Breakfast with the Kanes
Abstract: While it is evident to the viewer that Charles and Emily’s marriage is falling apart during Citizen Kane’s breakfast montage, the mise-en-scene and technical devices used to reinforce this idea are less recognizable. The variation of the actors’ demeanors and placement, the progression of costumes, and the use of lighting subtly support the presentation of a deteriorating marriage, and furthermore, of Kane’s inability to sustain a successful, lasting relationship due to his career.
The mise-en-scene and technical devices used in the montage are by no means limited to this portion of the film. In fact, they are found in numerous scenes throughout the movie to reveal other relationships that have fallen apart as a result of Kane’s profession, such as his friendship with Jed Leland and romance with Susan Alexander.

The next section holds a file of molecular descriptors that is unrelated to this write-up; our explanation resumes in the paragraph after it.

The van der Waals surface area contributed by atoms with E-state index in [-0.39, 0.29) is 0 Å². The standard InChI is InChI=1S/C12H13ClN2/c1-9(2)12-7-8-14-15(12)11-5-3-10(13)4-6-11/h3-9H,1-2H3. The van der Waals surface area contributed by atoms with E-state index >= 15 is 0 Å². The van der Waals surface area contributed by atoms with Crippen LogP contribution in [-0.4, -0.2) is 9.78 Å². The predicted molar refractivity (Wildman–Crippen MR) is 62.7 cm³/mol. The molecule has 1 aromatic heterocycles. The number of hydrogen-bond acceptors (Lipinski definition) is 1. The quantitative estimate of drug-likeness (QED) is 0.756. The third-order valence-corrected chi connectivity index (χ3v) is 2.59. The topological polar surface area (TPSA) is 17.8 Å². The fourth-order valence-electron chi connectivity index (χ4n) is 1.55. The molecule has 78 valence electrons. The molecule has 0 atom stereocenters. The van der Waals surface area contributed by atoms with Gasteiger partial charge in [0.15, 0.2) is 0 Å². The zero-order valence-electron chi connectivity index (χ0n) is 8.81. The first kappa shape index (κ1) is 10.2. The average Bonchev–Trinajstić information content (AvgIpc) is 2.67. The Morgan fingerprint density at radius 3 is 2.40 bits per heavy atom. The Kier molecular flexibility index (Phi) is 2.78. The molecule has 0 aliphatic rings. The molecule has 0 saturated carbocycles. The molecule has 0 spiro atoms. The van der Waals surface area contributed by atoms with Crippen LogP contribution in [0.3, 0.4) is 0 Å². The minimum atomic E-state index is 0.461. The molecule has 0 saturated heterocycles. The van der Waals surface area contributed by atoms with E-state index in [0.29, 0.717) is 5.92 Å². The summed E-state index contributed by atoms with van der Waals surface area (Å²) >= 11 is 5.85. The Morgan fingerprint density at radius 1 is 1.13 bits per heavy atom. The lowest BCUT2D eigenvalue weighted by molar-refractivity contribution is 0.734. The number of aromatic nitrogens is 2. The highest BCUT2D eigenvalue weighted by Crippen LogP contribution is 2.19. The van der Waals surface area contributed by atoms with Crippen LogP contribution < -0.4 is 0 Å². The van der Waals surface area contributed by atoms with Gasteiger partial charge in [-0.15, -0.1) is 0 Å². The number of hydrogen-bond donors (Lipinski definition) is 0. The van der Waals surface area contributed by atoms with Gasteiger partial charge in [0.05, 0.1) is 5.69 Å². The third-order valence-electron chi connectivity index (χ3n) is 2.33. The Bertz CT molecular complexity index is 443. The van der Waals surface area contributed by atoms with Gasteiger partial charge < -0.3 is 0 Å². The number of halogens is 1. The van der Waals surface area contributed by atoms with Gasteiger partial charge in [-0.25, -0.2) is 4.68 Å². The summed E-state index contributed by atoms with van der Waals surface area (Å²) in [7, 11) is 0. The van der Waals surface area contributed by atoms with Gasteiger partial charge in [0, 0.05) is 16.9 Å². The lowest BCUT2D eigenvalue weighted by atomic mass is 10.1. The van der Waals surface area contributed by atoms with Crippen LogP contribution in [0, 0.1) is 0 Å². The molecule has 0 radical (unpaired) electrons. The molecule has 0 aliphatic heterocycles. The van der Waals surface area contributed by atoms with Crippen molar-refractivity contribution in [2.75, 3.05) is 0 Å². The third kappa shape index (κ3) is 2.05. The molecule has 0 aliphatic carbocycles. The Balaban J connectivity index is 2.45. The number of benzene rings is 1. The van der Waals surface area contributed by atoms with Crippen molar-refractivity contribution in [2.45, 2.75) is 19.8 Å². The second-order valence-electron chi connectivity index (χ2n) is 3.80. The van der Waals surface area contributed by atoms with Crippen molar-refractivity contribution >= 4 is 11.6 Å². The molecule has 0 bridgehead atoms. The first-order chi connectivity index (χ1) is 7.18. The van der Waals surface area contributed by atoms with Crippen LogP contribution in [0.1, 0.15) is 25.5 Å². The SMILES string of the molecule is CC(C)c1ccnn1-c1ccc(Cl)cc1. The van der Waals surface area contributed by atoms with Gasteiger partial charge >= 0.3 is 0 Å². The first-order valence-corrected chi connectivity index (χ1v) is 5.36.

The actors’ attitudes in each sequence in the montage and their placement in relation to one another are each examples of the mise-en-scene portraying Charles and Emily’s feelings toward each other as time passes in their marriage. The introduction to the montage shows the viewer two individuals playfully flirting after a long night of parties. Charles even plays the role of a butler as he serves his wife. Emily on the other hand, giggles and smiles as she begs her husband to stay home with her a little longer before he goes to work. As each successive sequence passes, Emily becomes reprimanding as her husband begins to spend more time at work, scornful when he insists on putting Mr. Bernstein’s gift in the nursery and when he insults the president in his newspaper, and eventually sad as she sits at a silent breakfast table reading the rival newspaper of her husband’s. Charles tone of voice evolves from flirtatious in the opening sequence, to powerful and controlling as his paper starts to become more successful, to critical when his wife starts to question his authority and literary topics, to demanding as he tells...
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